It was the day it all began, when he took up another challenge to search for a cure for his beloved. His deep love for Ayushi burned ardently in his spirit. He couldn’t rest until this torment, this burning desire was quenched with the waters of fulfilment. He saw a vision of her sitting down and laughing with him, listening to his humorous adventures with Raman, Ketan, and Nanda. “Ayushi,” he said as the sorrow from missing such happiness burdened his heart.
“When—when will the Soburin lead me back home to you? It has been three long years already. I don’t know how much of this I can endure,” he said, adjusting himself to lay comfortably on a rock and tucking his hands under his head. He could see a group of bar-headed geese soaring around in tight circles upon the small gyres of wind. He knew what the gyrating wind was: the Master was present, watching over him, keeping the great promise he made that day.
Perhaps the Master is listening to me. Perhaps he may feel compassion if I just vent my feelings. Perhaps he’d let me go home.
Johannan opened his mouth and poured out his heart into the air, “Master, I feel so alone.” He closed his eyes and shook his head. “I miss her, and I can’t wait for the day when I can go back to her. I remembered the day you took me away years ago. To us, you were just a spirit that was last seen in the wilderness of Gobi, hundreds of years ago, but I dared to look for you—the only one who can cure my Ayushi. Please, Master, I miss my home.”
He stretched his hand to the sky, “Let me—let me return home to my family and friends.” His hand fell to cover his face as he began to weep. The responding silence made it feel as though his words were falling on deaf ears.
Johannan played it through his mind, fresh as the day it happened, the very moment he left her. He pictured himself talking to her and getting all his supplies ready. She was sitting down on the old wooden stool by the front of the door. “Ayushi, I have found a way that can cure your blindness. I was told that a spirit with great healing power was last seen in the deserts of Gobi near mainland China. I must go and seek him out.”
Ayushi just wanted Johannan to stay and not to worry about her so much. What if some sad fate befell him when he was away on one of his journeys to find this cure? Johannan was unshakably convinced that one day she will be cured from her horrible blindness. He couldn’t leave her like that, not even at her own request. Ayushi, being so used to her blindness, didn’t share the vision as passionately as Johannan did; after all, she was born blind. She never experienced what it was like to see. She couldn’t let him go, especially if it could cost him his life. She refused to imagine what it would be like to live without him, being in the world and knowing he was gone forever. The idea was so frightening, it was like standing on the edge of a crumbling precipice whilst peering into a bottomless abyss.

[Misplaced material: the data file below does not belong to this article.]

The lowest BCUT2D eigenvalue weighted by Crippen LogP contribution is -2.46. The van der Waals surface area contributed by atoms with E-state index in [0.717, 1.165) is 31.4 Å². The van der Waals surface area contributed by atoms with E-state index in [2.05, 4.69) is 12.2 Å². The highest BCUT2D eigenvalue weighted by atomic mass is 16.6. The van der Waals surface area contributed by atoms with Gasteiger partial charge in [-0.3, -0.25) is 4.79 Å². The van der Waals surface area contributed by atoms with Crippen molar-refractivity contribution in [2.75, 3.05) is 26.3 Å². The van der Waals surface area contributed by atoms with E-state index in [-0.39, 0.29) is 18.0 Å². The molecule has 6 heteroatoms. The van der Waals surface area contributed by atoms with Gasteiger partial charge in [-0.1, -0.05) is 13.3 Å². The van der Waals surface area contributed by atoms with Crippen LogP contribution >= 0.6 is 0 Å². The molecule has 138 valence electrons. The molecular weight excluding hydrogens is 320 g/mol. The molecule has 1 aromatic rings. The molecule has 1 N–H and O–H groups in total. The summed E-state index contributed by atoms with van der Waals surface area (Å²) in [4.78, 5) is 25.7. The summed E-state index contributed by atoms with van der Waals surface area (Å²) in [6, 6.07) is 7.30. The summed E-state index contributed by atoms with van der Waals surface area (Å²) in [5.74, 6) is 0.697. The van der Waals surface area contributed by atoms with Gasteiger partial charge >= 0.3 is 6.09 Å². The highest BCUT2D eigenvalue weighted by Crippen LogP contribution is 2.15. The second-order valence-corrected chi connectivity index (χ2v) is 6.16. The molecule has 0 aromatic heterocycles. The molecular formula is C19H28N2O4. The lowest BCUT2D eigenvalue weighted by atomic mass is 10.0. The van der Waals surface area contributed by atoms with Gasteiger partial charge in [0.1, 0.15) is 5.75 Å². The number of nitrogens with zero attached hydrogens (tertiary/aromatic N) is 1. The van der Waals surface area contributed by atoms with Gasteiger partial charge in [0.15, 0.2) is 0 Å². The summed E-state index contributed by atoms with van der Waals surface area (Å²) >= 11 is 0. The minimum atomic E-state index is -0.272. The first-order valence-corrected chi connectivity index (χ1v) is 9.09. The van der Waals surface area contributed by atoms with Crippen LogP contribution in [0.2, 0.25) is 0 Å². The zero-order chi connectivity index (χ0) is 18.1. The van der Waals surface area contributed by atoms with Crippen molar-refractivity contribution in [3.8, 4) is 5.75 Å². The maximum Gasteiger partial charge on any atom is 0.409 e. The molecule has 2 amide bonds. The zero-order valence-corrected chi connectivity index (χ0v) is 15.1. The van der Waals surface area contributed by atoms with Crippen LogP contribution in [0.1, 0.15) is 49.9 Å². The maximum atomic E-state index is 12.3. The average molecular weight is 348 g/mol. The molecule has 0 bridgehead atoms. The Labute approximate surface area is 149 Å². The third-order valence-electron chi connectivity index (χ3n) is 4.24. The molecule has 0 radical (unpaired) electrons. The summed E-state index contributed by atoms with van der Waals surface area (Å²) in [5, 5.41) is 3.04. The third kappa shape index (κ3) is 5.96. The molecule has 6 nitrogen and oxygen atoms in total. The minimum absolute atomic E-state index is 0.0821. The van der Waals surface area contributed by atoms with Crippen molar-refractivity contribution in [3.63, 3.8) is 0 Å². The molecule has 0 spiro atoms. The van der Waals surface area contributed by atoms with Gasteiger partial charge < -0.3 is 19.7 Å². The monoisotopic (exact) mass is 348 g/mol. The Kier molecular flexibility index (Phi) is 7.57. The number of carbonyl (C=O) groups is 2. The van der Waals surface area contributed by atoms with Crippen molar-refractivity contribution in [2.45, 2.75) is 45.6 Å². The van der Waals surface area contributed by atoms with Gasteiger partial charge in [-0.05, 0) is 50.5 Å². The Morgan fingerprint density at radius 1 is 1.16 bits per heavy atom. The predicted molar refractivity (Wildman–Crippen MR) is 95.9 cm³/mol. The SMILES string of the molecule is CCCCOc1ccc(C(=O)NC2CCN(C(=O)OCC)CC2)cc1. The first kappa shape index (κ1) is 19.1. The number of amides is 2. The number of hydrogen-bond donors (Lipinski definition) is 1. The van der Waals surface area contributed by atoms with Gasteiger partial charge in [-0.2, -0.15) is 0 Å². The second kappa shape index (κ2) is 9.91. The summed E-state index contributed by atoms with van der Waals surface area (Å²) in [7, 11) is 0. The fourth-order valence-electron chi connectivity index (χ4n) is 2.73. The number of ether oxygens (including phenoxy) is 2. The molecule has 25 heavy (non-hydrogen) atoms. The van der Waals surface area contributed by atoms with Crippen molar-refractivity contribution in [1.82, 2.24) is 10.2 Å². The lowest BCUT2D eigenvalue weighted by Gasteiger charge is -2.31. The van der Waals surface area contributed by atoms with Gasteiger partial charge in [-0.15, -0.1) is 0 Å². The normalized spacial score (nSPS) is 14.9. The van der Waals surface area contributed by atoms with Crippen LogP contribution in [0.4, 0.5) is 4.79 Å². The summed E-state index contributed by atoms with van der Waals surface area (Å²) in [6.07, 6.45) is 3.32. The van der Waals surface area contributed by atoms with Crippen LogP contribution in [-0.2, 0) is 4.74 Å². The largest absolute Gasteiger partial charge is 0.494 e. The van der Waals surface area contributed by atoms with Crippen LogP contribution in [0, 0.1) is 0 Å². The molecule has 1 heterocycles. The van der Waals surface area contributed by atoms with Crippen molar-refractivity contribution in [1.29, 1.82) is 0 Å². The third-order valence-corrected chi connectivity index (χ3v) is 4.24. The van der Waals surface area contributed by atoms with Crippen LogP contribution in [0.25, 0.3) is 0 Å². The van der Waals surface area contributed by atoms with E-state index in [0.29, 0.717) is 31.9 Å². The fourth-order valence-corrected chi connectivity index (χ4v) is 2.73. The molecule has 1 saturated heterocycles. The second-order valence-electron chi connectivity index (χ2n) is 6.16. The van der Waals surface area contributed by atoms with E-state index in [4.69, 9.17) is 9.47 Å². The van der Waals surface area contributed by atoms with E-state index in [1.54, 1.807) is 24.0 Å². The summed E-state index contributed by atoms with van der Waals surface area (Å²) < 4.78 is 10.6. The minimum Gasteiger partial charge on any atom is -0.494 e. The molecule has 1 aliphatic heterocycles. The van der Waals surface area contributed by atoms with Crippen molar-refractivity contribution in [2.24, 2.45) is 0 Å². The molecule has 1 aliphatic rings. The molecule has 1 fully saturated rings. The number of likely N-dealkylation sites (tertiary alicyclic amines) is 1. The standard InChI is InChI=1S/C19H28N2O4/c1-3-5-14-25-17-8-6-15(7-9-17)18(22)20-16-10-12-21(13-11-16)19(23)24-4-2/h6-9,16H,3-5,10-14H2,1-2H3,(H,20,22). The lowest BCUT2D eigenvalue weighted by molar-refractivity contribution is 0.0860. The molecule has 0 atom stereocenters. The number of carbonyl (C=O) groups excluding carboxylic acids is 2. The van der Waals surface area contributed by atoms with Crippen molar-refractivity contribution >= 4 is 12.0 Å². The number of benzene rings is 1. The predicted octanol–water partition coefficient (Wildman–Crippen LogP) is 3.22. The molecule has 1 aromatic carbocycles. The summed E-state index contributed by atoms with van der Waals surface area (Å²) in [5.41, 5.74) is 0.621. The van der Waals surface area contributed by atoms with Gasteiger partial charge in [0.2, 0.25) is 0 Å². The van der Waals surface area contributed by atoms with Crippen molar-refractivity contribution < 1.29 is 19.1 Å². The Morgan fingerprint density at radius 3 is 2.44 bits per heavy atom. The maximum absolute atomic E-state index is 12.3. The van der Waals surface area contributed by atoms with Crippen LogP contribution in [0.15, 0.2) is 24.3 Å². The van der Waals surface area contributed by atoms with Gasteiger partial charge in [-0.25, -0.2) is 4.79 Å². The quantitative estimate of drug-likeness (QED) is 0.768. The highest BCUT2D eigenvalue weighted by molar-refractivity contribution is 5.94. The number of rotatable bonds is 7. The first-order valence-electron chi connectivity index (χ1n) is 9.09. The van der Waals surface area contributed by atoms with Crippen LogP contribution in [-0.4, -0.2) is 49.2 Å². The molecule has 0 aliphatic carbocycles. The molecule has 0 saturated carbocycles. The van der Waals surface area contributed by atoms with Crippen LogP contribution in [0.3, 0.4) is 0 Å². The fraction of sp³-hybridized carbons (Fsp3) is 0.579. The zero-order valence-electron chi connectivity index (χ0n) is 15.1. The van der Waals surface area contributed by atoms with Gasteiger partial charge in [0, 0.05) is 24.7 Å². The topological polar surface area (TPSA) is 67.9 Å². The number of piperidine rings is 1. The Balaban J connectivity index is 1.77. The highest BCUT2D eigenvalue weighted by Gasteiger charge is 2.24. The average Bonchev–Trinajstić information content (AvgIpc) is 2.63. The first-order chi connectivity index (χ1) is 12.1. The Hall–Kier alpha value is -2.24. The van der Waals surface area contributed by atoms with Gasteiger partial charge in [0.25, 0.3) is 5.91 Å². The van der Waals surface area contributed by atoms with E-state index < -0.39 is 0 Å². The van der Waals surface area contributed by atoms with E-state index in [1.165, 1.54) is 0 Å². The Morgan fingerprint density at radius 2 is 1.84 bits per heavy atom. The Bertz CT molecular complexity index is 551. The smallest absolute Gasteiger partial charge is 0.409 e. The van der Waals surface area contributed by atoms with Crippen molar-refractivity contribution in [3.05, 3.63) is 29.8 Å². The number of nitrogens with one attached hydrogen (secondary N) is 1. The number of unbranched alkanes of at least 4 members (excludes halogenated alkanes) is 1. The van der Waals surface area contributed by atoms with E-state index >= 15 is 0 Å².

Johannan was driven by the picture that glowed so beautifully in his mind. The vision of them getting married and Ayushi being able to see. The whole village celebrating and throwing flowers over them on their wedding day. The loud sounds of banging drums and great, rich smells of roti, herbs, and dal. He imagined himself with Ayushi, breaking the roti and, as tradition stipulated, dipping it together in a single bowl. It was that vision that drove Johannan away from his home, to places he had never been before, to search for a cure. As long as it was there, haunting him, terrorising him, and burning ardently and infinitely in his heart, he could never settle down.
Just this thought alone caused his body, his mind, and his soul to unite and flow in one direction with one goal. There was no stopping him. He was getting ready to set out of the village, but not before they tearfully said goodbye to one another. Ayushi tightly embraced him, refusing to loosen her grip. He could feel her slim fingers gripping the midsection of his back and right shoulder. She rested her head against his chest. His clothes had just been washed and dried by Mama Jala on the riverside. She could smell the waters of the river on his cloak and hear the fast beating of his heart pumping away, ready to go on another quest.
If I let go, it will almost be like letting a caged bird escape; he may never return to me.
She couldn’t bear for him to leave again. There was the sudden appearance of a lump in her throat, a sudden strong sensation of discomfort in her body. She tried to swallow the shiftless lump before speaking, “Please—stay. Don’t go.” Her face glistened with tears—Johannan cringed at the idea of leaving her like this, but questions needing answers caused his face to tighten under tension.
If he goes and doesn’t return to me, I will lose my soulmate, my best friend, my everything. Oh Johannan! Do not be a fool, searching for truth in the myths and the fables of the elderly. I’ll forever be in a darkened abyss, never to know happiness again because of you. How can you be so cruel?